The heavy hitters –Michael Kinsley, Kathleen Parker, Jonah Goldberg, to mention a few– are weighing in on Carline Kennedy’s aspiration to be appointed to the Senate. My favorite take on this so far is Charles Krauthammer’s:
My own criticism of her is mitigated by the fact that, as universally acknowledged, she seems to be a nice person and that, as with the case of all royalty (real or imagined), she did not ask to be born into that particular family. I myself have no wish to be a Kennedy.
Also, I wonder if she might be paying a steeper price for her sudden ambition in compensation for the media’s general failure to adequately address Obama’s relative inexperience, especially when measured against the terrible responsibilities of the Presidency.
A point which I haven’t seen discussed is the parallel use by both Obama and Kennedy of their status as authors. Both have written two books and on these they have staked their largest claims to intellectual accomplishment. Kennedy’s books are admittedly co-written; there is probably no way to determine how much of either she actually wrote. The issue of Obama’s books is thornier. He seems content to let everyone believe in his full authorship of both. Certainly he’s happy enough to deposit the royalty checks. False pretenses? Discussion on that in a later post.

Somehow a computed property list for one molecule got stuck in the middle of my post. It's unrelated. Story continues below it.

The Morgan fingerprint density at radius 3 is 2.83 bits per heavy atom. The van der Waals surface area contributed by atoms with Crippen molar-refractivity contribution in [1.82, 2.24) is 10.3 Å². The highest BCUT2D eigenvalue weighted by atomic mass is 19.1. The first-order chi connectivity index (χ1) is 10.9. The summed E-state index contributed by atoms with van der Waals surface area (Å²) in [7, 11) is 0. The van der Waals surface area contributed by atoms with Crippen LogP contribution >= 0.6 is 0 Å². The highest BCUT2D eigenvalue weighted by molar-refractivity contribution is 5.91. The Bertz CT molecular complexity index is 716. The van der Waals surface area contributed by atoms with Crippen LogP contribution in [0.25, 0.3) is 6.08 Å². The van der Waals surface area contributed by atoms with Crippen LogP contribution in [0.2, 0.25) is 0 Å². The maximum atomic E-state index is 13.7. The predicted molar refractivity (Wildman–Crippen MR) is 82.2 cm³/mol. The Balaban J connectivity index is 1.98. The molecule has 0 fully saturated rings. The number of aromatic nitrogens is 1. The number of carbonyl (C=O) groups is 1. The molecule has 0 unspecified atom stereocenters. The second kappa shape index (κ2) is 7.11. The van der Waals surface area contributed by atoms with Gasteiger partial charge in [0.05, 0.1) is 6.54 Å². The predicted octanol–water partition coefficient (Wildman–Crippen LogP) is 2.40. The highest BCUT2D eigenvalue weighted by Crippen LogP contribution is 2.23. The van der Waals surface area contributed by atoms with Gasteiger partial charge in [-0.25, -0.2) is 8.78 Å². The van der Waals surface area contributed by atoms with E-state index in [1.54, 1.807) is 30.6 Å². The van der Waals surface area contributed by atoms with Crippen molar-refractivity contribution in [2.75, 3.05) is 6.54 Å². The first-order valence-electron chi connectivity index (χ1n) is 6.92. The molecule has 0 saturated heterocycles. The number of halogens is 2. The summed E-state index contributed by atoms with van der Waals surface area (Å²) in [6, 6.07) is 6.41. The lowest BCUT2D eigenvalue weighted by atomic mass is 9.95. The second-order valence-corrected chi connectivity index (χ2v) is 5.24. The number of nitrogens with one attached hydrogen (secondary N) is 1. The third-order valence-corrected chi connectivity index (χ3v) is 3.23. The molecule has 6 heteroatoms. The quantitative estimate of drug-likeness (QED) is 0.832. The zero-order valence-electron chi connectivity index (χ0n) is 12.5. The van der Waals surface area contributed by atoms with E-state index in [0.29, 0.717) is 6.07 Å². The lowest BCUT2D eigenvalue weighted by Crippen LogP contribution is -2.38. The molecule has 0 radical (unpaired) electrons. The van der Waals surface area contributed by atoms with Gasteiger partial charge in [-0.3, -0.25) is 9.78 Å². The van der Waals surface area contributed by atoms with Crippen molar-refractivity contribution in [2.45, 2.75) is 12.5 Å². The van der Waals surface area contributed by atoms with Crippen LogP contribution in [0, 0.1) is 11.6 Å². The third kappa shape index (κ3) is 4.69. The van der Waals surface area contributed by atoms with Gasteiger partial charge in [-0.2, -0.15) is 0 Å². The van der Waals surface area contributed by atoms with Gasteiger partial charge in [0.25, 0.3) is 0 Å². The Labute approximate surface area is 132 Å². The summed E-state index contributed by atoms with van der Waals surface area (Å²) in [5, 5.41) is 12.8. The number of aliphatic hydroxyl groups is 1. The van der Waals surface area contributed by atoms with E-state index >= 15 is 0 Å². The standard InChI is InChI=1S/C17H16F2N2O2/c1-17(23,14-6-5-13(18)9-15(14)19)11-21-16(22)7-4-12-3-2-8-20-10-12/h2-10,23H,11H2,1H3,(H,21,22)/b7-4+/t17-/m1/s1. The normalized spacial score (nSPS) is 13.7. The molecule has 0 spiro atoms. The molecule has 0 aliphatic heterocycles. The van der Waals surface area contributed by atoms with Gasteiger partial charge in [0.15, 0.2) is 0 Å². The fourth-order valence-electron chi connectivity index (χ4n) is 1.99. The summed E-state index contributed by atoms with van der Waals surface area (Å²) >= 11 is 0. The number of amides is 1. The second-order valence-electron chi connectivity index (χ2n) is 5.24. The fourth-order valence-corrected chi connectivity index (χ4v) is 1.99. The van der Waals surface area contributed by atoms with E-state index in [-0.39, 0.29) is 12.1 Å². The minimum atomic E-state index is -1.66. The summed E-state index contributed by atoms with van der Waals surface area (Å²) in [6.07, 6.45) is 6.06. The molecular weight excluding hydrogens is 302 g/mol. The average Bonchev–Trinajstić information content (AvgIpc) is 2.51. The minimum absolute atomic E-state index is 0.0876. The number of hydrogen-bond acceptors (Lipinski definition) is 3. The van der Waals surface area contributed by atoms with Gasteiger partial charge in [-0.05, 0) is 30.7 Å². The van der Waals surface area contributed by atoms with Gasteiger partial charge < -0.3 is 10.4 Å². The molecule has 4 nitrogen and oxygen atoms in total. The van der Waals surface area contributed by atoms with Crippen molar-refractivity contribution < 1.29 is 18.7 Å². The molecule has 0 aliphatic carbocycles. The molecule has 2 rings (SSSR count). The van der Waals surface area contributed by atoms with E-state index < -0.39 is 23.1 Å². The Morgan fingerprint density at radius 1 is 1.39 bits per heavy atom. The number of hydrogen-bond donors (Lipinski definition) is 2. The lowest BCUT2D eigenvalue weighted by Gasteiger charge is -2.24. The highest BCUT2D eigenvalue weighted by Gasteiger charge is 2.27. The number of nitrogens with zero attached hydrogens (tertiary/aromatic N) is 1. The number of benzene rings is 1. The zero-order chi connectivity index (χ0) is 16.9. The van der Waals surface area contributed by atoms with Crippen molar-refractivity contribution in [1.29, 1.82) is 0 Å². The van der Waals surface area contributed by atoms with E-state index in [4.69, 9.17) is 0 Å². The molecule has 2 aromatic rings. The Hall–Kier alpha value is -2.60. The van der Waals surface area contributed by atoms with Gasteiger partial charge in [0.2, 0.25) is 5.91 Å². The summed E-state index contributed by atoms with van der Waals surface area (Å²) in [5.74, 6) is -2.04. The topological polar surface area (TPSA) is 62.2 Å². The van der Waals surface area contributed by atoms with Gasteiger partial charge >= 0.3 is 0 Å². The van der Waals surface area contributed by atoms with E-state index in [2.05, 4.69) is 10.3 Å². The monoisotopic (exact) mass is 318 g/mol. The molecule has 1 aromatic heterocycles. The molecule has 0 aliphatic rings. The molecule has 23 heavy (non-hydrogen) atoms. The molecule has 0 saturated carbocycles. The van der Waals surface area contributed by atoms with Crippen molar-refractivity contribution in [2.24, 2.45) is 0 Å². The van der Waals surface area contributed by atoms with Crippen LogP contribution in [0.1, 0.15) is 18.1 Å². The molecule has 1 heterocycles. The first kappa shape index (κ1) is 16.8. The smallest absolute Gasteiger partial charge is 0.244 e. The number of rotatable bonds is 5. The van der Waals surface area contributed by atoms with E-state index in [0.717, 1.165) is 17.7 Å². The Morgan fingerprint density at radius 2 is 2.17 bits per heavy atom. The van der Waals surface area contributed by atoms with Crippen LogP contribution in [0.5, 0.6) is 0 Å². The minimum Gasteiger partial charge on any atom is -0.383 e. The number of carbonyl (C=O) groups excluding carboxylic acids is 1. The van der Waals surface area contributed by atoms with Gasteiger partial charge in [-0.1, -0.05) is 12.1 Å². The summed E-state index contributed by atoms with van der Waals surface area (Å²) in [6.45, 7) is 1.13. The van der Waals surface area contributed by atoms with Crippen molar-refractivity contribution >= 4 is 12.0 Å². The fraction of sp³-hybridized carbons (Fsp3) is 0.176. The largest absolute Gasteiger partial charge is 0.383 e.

Caroline Kennedy may or may not become the Senator from New York or Camelot or People Magazine or anyplace else. For me, she happens to embody, momentarily at least, an interesting conjunction of concerns. Among them: knowledge and the pretense of knowledge, experience and competence, technique and will, illusion and delusion. These issues have cropped up at a lot of points in my own life. For the present they’re right here in my struggles to create this blog.